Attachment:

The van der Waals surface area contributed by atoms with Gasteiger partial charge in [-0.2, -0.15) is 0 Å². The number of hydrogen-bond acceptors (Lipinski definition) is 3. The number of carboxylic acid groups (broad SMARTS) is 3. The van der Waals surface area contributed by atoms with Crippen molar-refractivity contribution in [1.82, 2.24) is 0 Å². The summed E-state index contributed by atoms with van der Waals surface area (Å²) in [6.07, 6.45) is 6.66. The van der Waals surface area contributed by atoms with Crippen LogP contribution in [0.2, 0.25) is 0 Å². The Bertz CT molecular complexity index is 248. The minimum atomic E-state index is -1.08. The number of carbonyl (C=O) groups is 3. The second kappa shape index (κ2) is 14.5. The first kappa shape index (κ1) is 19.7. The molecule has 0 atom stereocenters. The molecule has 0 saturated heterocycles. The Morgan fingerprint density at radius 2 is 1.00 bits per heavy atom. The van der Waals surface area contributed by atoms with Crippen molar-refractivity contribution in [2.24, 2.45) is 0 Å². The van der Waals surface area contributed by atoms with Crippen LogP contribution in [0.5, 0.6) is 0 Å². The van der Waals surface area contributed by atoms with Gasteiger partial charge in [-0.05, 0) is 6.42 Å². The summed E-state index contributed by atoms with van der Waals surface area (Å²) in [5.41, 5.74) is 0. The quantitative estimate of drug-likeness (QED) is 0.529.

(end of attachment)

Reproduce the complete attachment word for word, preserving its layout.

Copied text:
The van der Waals surface area contributed by atoms with Gasteiger partial charge in [-0.2, -0.15) is 0 Å². The number of hydrogen-bond acceptors (Lipinski definition) is 3. The number of carboxylic acid groups (broad SMARTS) is 3. The van der Waals surface area contributed by atoms with Crippen molar-refractivity contribution in [1.82, 2.24) is 0 Å². The summed E-state index contributed by atoms with van der Waals surface area (Å²) in [6.07, 6.45) is 6.66. The van der Waals surface area contributed by atoms with Crippen LogP contribution in [0.2, 0.25) is 0 Å². The Bertz CT molecular complexity index is 248. The minimum atomic E-state index is -1.08. The number of carbonyl (C=O) groups is 3. The second kappa shape index (κ2) is 14.5. The first kappa shape index (κ1) is 19.7. The molecule has 0 atom stereocenters. The molecule has 0 saturated heterocycles. The Morgan fingerprint density at radius 2 is 1.00 bits per heavy atom. The van der Waals surface area contributed by atoms with Crippen molar-refractivity contribution in [2.24, 2.45) is 0 Å². The van der Waals surface area contributed by atoms with Crippen LogP contribution in [0.5, 0.6) is 0 Å². The van der Waals surface area contributed by atoms with Gasteiger partial charge in [-0.05, 0) is 6.42 Å². The summed E-state index contributed by atoms with van der Waals surface area (Å²) in [5.41, 5.74) is 0. The quantitative estimate of drug-likeness (QED) is 0.529.